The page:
New Orleans Drumming
Drum Kit
About the book
Copyright 2002-2003
1900-1945 1945-1970 1970-2000 Drum Techniques > Modern Second Line

During the 1970ties a rhythm and blues revival takes place: authentic music is put on record, veteran musicians are interviewed and old masters are brought back from obscurity. Also the annual New Orleans Jazz and Heritage Festival is established.

Street Parade
In 1972 a new title is added to the long list of Mardi Gras songs by Earl King. "Street Parade" has a very infectious rhythm.

Figure 6 - 1 coming soon

The Gumbo album from 1972 by Dr. John carries many great grooves. His drummer is Fred Staehle. "Little Liza Jane" is an old N.O. favorite, reconstructed after the 1956 version of Huey Smith.

Figure 6 - 3 coming soon


Iko Iko variations with three-two clave patterns in loose Mardi Gras Indian style are much heard throughout the decade.

Figure 6 – 7 coming soon

modern sounds
Modern jazz styles had been around New Orleans ever since the days of Vernel Fournier and Ed Blackwell in the early fifties. Most recording drummers in the city worked in the R&B vain but off-time studied bebop. Well-known modernists, moving in and out of town during the sixties and seventies, were James Black (Nat Adderley, Yusef Lateef), David Lee (Gillespie, Zawinul) and Idris Muhammad (George Benson, John Scofield).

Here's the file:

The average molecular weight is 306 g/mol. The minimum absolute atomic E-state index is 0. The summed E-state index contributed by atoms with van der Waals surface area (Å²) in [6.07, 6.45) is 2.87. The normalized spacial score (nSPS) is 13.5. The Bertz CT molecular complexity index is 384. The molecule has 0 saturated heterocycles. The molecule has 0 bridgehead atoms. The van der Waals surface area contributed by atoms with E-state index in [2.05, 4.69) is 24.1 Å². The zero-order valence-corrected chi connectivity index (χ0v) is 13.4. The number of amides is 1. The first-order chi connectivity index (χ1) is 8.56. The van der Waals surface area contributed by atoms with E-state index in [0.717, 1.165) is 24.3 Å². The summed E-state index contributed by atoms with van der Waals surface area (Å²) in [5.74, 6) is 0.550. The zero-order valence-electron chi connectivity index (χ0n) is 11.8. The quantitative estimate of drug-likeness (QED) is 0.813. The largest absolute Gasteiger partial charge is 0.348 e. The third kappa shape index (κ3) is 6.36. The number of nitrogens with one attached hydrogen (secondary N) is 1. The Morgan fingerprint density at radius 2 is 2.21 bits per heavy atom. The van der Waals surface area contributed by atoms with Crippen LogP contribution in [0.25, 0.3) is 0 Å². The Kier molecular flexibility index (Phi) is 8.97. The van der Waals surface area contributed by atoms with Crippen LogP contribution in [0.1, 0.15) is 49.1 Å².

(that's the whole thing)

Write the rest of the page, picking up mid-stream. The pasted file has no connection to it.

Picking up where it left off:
Another young musician equally at home in R&B as well as in bop drumming is Johnny Vidacovich. In 1989 Johnny plays with John Scofield on his album Flat Out. Here they rerecord an old hit by the Meters “Sissy Strut”. For many years Vidacovich has been playing and recording with the modern jazz quintet Astral Project.

Figure 6 – 8 as soon as my scanner is repaired

Modern Second Line
Modern Second Line